Eight Must Read Young Adult Books

1) The Hunger Games by Suzanne Collins “May the odds be ever in your favor.” This book is one of the most exciting books I have ever read. A long time ago, there was a war. Now every year each … Continue reading

Welcome to the Summer Reading Page!

Welcome, Class of 2018!

I am so excited to work with you starting in September.  I am already busy planning how to make English 8 the best 8th Grade English class you will ever take.

This year for summer reading activities, we are going to try something a bit different.  Instead of a project, I just want you to talk to each other about what you are reading.  I know for me, when I read a good (or bad!) book, I just want to talk about it and share my thoughts with a friend.  Over the course of the summer, I am going to expect you to comment and respond to others comments as you complete your summer reading.

This year’s 8th grade English read is new: The Book Thief by Markus Zusak.  It was a book that really made me look at things I had always come to expect very differently.  Yes, it is long, and I understand that might be overwhelming at first, but I really do think if you are open to it, you will enjoy it.  The book examines life in Germany during the Holocaust and has a very interesting narrator and a different perspective.  I have read a lot of books about this time period and this, to me, is not only the most unique, but also the most powerful.

Because of the novel’s uniqueness, I got a bit confused my first time through it.  Good readers do get confused sometimes, but they don’t give up.  They try to think of ways to get un-confused. One way to do that is to ask questions. And because we are all reading it, your classmates and I will try to help answer those questions.  Although questions aren’t required, they are encouraged.   What is required is responding to the AFTER READING THE BOOK posts and commenting on your classmates’ ideas.  You must respond at least 6 times (four of which must be in response to classmates’ ideas).

Have some fun with this, be respectful, and share your ideas.  Your comments will allow me to plan lessons around what interests you so that we can start off September with a bang!

If you have any questions at all, you can always email me at lisa.iaccarino@worcesteracademy.org.

Happy Reading!!


  • You must respond to at least two posts marked (AFTER READING THE BOOK DISCUSSION)
  • You must respond to at least four DIFFERENT classmates’ responses.  Whenever possible, try to create a discussio


  • ADDENDUM: You may respond to six DIFFERENT classmates’ responses if your post would merely repeat something you or someone else has already said.  Basically, you must participate at least six times.
  • Each response should be at least four sentences – see below on what makes a valid response.


  • Participation in the “I’m Confused” Blog Posts

How to Comment Appropriately

Not to put the pressure on, but this blog IS the first time I will view you as a student, so put your best foot forward!  HINT HINT: CHECK YOUR SPELLING! You may have never commented on a blog before, so I want to make sure you know what you are doing.  If you click on the comments (click on the quotation box at the top right), you can see examples of good comments and bad comments that I have posted to give you a sense of what they should look like.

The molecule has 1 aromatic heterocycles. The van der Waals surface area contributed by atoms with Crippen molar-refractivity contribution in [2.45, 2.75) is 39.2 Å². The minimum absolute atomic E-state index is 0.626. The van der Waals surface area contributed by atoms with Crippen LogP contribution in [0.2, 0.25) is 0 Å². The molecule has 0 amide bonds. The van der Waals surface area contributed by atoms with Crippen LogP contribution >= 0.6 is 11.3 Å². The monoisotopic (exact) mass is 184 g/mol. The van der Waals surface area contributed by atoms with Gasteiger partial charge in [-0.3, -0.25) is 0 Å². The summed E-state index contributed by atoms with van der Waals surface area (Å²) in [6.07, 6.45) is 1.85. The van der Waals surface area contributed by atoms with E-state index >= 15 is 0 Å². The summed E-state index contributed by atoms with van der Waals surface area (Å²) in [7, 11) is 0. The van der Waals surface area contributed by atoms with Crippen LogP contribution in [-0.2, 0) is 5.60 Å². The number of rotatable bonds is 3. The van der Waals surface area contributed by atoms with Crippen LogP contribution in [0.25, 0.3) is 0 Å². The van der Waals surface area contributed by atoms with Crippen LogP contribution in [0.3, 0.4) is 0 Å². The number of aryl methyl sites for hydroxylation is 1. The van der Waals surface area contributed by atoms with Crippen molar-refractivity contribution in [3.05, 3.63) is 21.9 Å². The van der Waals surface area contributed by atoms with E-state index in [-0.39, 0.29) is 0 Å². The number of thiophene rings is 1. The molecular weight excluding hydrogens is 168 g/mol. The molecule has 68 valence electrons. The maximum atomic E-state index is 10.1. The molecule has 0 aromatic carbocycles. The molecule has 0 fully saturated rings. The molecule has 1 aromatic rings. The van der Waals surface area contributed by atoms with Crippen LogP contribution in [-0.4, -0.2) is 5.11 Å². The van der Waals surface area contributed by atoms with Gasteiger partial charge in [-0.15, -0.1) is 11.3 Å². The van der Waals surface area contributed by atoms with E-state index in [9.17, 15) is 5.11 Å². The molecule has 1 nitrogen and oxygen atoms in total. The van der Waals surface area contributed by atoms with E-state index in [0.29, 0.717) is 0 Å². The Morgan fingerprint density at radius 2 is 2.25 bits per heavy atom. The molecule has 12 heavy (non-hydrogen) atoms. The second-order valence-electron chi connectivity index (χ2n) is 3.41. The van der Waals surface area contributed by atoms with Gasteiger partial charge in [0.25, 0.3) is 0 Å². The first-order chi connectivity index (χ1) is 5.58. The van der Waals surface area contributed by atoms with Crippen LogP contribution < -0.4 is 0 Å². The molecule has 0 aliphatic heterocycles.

Imagine that the question I am answering is: Did you enjoy The Book Thief

As always, if you have any questions, email me: lisa.iaccarino@worcesteracademy.org

Remember that each comment and each reply should have at least four sentences!

Please avoid putting your full last name when commenting!

It’s only the PROLOGUE and I’m Already Confused!?!?!?!

After reading the first chapter of any book, you often have a lot of questions.  The Book Thief  has a very interesting narrator and narration style, which really confused me the first time I read it!  Are you already confused after  Chapter 1?  If so, what are you confused about? If you can help out a classmate, feel free.  I will delete anything that might confuse someone more.  Don’t give up yet!  The greatness is just getting started!!!

To fully understand the novel, you will need to know who the narrator is.

Helpful hint: Prologue means Before (Pro) Words (Logue).  Prologues are meant to give some background information before the story begins and sometimes hint at what is to come.


The narrator of The Book Thief is rather unusual, don’t you think?  I know I’ve never read a book where Death narrated and found it gave a unique perspective to the book.  What do you think of the narrator?  How do you think the narrator created understanding in the story?  Did you like this approach?  Do you think this made the story too negative? What was the narrator’s view of the events?  How did he feel about Nazi Germany?

You may answer any or all of these questions, and of course, can add thoughts of your own related to the narration that may not have been asked.

AFTER READING THE BOOK DISCUSSION 3: Why did you make us read this book?

Why do you think?  This is a book about the Holocaust, which occurred  70 years ago now.  It might be hard to see its relevance.  Is this a relevant book to your life and our world?  Does this book better help you understand our world?  What are your thoughts on its relevance and reasons why I may have wanted you to read this book?  What are your thoughts in general about the book?  Should it be a class read again?